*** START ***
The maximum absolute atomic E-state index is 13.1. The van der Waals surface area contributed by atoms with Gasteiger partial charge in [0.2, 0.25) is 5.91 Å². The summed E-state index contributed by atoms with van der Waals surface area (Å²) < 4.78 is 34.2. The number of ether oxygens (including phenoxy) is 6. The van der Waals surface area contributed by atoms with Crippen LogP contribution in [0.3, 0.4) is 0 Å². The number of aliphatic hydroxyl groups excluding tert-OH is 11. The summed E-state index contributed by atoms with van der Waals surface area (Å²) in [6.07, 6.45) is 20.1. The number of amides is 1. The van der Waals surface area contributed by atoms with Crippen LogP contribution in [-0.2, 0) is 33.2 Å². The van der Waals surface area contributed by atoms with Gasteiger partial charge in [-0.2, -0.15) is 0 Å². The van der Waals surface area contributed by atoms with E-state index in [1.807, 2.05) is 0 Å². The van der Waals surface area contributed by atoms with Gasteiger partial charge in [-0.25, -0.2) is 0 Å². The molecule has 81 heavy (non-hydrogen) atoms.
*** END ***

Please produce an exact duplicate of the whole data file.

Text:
The maximum absolute atomic E-state index is 13.1. The van der Waals surface area contributed by atoms with Gasteiger partial charge in [0.2, 0.25) is 5.91 Å². The summed E-state index contributed by atoms with van der Waals surface area (Å²) < 4.78 is 34.2. The number of ether oxygens (including phenoxy) is 6. The van der Waals surface area contributed by atoms with Crippen LogP contribution in [0.3, 0.4) is 0 Å². The number of aliphatic hydroxyl groups excluding tert-OH is 11. The summed E-state index contributed by atoms with van der Waals surface area (Å²) in [6.07, 6.45) is 20.1. The number of amides is 1. The van der Waals surface area contributed by atoms with Crippen LogP contribution in [-0.2, 0) is 33.2 Å². The van der Waals surface area contributed by atoms with Gasteiger partial charge in [-0.2, -0.15) is 0 Å². The van der Waals surface area contributed by atoms with E-state index in [1.807, 2.05) is 0 Å². The van der Waals surface area contributed by atoms with Gasteiger partial charge in [-0.25, -0.2) is 0 Å². The molecule has 81 heavy (non-hydrogen) atoms.